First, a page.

|Publication number||US5073917 A|
|Application number||US 07/614,414|
|Publication date||Dec 17, 1991|
|Filing date||Nov 15, 1990|
|Priority date||Nov 22, 1989|
|Also published as||DE69017370D1, DE69017370T2, EP0430338A1, EP0430338B1|
|Publication number||07614414, 614414, US 5073917 A, US 5073917A, US-A-5073917, US5073917 A, US5073917A|
|Inventors||Johannes G. Van Endschot, Cornelis M. Van Doorn|
|Original Assignee||U.S. Philips Corporation|
|Export Citation||BiBTeX, EndNote, RefMan|
|Patent Citations (8), Referenced by (11), Classifications (8), Legal Events (5)|
|External Links: USPTO, USPTO Assignment, Espacenet|
The invention relates to an X-ray examination apparatus, comprising a column, a mount which is rotatable about an axis and which is connected to the column, a C-shaped carrier which is journalled in the mount and which carries an X-ray source and an X-ray detector which are connected to its ends so as to face one another, which carrier is displaceable in the mount along a segment of circle, and also comprising displacement means which bear against the carrier on a contact face and which comprise a drive shaft which is connected to the mount, it being possible to lock the carrier with respect to the mount by blocking the displacement means.
An X-ray examination apparatus of this kind is known from British Patent Specification GB 1,175,032. The cited Patent Specification describes an X-ray examination apparatus which is suitable for irradiating an object from a plurality of directions in order to form an X-ray image. When the mount is rotated about the axis and the carrier is translated in the mount, an imaginary ray between the X-ray source and the X-ray detector rotates about a point which is formed by the intersection of the axis and the ray (the isocenter). In order to prevent irrelevant structures from overlapping medically interesting details of an object to be imaged which is situated in the isocenter a number of different projections of the object to be imaged is required. The position of an object to be imaged which is situated in the isocenter does not shift in the X-ray image during the various projections. Displacement of the C-shaped carrier with respect to the mount is realized by way of an electric motor which drives the drive means which include a gearwheel. The gear wheel meshes with exterior teeth of the C-shaped carrier. In the case of a power failure during the examination or when a fast adjustment of the position of the X-ray source and the X-ray detector with respect to the object to be examined is necessary, it is advantageous when the C-shaped arm can be displaced by hand. For a reproducible and vibration-free adjustment of the X-ray source and the X-ray detector it is desirable that the carrier can be locked by the displacement means without play with respect to the mount.
It is to be noted that U.S. Pat. No. 3,281,598 describes an X-ray examination apparatus in which a C-shaped carrier can be displaced in a mount and is journaled therein by means of ball bearings. These ball bearings, however, serve to reduce the friction upon displacement of the C-shaped carrier in the mount and do not serve to drive and lock the carrier in the mount. For driving the carrier the X-ray examination apparatus described in the cited Patent Specification comprises drive means in the form of a gearwheel and a cooperating chain which is guided about the carrier.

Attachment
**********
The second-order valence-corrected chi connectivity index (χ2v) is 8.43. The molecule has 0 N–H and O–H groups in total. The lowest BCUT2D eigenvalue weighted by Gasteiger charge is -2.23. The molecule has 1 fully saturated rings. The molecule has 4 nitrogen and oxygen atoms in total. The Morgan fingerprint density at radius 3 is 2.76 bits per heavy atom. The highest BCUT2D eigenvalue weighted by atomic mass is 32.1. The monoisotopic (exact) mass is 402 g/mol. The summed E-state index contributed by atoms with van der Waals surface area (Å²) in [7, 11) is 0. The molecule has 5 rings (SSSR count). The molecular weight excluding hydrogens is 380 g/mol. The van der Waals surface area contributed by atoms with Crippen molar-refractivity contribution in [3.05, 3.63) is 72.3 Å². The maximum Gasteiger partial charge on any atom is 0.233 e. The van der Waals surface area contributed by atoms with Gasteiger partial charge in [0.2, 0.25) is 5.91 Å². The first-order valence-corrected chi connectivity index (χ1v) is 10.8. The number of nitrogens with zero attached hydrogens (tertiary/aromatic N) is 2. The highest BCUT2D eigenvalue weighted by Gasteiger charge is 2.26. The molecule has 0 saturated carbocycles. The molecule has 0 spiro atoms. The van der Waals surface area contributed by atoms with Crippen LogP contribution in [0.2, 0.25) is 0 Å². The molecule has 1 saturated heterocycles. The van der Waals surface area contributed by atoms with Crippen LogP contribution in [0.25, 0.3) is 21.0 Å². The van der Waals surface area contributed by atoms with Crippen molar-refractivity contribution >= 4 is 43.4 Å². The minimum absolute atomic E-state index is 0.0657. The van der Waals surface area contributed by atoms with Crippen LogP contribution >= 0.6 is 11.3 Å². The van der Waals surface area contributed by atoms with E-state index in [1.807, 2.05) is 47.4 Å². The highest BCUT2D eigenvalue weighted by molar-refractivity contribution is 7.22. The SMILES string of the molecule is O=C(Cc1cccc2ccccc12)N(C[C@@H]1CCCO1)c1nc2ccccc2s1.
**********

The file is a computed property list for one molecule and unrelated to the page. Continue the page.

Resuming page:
It is an object of the invention to provide an X-ray examination apparatus which satisfies the described requirements as much as possible. To achieve this, an X-ray examination apparatus in accordance with the invention is characterized in that the displacement means comprises a friction roller.
The use of a friction roller enables accurate displacement and locking of the C-shaped carrier in the mount, because the rigidity of the friction roller contacting the contact face is high. The contact face may be flat when use is made of the friction roller, and need not be provided with exterior teeth or a chain for force transmission between the displacement means and the C-shaped carrier. The construction of the C-shaped carrier is thus simplified.
A preferred embodiment of an X-ray examination apparatus in accordance with the invention is characterized in that the drive shaft is journalled in a carriage which is displaceable with respect to the mount in a direction extending transversely of the contact face, a pressure member interconnecting the carriage and the mount and pressing the friction roller against the contact face.
The friction roller can be pressed against the contact face with a higher or a lower force by displacement of the carriage with respect to the mount, so that a force exerted on the contact face by the friction roller can be adapted to the balancing of the X-ray examination apparatus. If the mass center of the X-ray source and the X-ray detector coincides with the isocenter, the force to be exerted on the contact face by the friction roller for displacement or locking of the C-shaped carrier in the mount is comparatively low. However, if the mass center of the X-ray source and the X-ray detector is not situated in the isocenter, which may be the case when the distance between the X-ray detector and the X-ray source is changed in order to adjust an enlargement of the X-ray image to be formed, the X-ray examination apparatus is usually in a state of unbalance. In that case the force to be exerted by the friction roller in order to displace or lock the C-shaped carrier is higher.
A further preferred embodiment of an X-ray examination apparatus in accordance with the invention is characterized in that the pressure member comprises a spring.
When a spring is used as the pressure member, the force exerted on the contact face by the friction roller is constant. The force to be delivered by the pressure member is preferably adjustable.
A further preferred embodiment of an X-ray examination apparatus in accordance with the invention is characterized in that the pressure member is adjustable.
Because the motor is connected to the carriage, the transmission of rotation from the motor to the friction roller is simple. Shocks or vibrations which are transmitted to the friction roller via the C-shaped carrier displace the carriage in its entirety, without relative displacement occurring between the motor and the friction roller. The driving of the friction roller by the motor is, therefore, very constant.